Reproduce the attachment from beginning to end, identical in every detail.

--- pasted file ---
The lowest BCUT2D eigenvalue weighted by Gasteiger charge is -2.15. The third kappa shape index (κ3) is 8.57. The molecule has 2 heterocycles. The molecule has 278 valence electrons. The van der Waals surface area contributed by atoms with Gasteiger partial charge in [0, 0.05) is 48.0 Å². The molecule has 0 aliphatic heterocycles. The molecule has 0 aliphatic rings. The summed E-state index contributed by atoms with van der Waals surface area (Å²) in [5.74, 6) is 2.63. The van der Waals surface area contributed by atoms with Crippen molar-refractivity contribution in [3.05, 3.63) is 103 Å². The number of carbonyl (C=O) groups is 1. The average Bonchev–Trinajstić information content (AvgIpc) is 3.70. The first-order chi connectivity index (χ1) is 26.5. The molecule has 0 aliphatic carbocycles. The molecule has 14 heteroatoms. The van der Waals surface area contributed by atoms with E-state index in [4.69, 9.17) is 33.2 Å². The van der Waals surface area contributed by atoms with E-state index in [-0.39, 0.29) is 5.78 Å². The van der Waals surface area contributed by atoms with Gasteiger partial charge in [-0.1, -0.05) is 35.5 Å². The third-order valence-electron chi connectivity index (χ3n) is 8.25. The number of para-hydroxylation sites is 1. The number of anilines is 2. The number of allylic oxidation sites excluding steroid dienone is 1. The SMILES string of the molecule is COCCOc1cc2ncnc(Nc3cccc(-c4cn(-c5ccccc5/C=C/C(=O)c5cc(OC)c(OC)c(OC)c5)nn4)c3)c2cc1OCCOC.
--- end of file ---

The lowest BCUT2D eigenvalue weighted by Gasteiger charge is -2.15. The third kappa shape index (κ3) is 8.57. The molecule has 2 heterocycles. The molecule has 278 valence electrons. The van der Waals surface area contributed by atoms with Gasteiger partial charge in [0, 0.05) is 48.0 Å². The molecule has 0 aliphatic heterocycles. The molecule has 0 aliphatic rings. The summed E-state index contributed by atoms with van der Waals surface area (Å²) in [5.74, 6) is 2.63. The van der Waals surface area contributed by atoms with Crippen molar-refractivity contribution in [3.05, 3.63) is 103 Å². The number of carbonyl (C=O) groups is 1. The average Bonchev–Trinajstić information content (AvgIpc) is 3.70. The first-order chi connectivity index (χ1) is 26.5. The molecule has 0 aliphatic carbocycles. The molecule has 14 heteroatoms. The van der Waals surface area contributed by atoms with E-state index in [4.69, 9.17) is 33.2 Å². The van der Waals surface area contributed by atoms with E-state index in [-0.39, 0.29) is 5.78 Å². The van der Waals surface area contributed by atoms with Gasteiger partial charge in [-0.1, -0.05) is 35.5 Å². The third-order valence-electron chi connectivity index (χ3n) is 8.25. The number of para-hydroxylation sites is 1. The number of anilines is 2. The number of allylic oxidation sites excluding steroid dienone is 1. The SMILES string of the molecule is COCCOc1cc2ncnc(Nc3cccc(-c4cn(-c5ccccc5/C=C/C(=O)c5cc(OC)c(OC)c(OC)c5)nn4)c3)c2cc1OCCOC.